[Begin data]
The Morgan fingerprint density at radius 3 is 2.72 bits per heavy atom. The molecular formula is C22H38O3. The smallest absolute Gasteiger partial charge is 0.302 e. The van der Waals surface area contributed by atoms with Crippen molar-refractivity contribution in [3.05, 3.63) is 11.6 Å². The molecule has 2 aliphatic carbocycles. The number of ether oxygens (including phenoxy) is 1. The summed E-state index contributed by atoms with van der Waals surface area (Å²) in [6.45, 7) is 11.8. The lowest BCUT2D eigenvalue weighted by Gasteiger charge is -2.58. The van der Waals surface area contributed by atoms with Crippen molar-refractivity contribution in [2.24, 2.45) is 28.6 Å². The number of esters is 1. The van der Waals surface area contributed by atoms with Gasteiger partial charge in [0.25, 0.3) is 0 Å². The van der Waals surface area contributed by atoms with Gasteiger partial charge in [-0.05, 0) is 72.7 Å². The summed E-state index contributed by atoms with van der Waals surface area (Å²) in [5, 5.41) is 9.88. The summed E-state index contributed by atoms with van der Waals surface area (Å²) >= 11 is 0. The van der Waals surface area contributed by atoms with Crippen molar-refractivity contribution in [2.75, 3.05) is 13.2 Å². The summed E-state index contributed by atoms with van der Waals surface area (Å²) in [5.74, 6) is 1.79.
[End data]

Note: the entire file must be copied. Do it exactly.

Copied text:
The Morgan fingerprint density at radius 3 is 2.72 bits per heavy atom. The molecular formula is C22H38O3. The smallest absolute Gasteiger partial charge is 0.302 e. The van der Waals surface area contributed by atoms with Crippen molar-refractivity contribution in [3.05, 3.63) is 11.6 Å². The molecule has 2 aliphatic carbocycles. The number of ether oxygens (including phenoxy) is 1. The summed E-state index contributed by atoms with van der Waals surface area (Å²) in [6.45, 7) is 11.8. The lowest BCUT2D eigenvalue weighted by Gasteiger charge is -2.58. The van der Waals surface area contributed by atoms with Crippen molar-refractivity contribution in [2.24, 2.45) is 28.6 Å². The number of esters is 1. The van der Waals surface area contributed by atoms with Gasteiger partial charge in [0.25, 0.3) is 0 Å². The van der Waals surface area contributed by atoms with Gasteiger partial charge in [-0.05, 0) is 72.7 Å². The summed E-state index contributed by atoms with van der Waals surface area (Å²) in [5, 5.41) is 9.88. The summed E-state index contributed by atoms with van der Waals surface area (Å²) >= 11 is 0. The van der Waals surface area contributed by atoms with Crippen molar-refractivity contribution in [2.75, 3.05) is 13.2 Å². The summed E-state index contributed by atoms with van der Waals surface area (Å²) in [5.74, 6) is 1.79.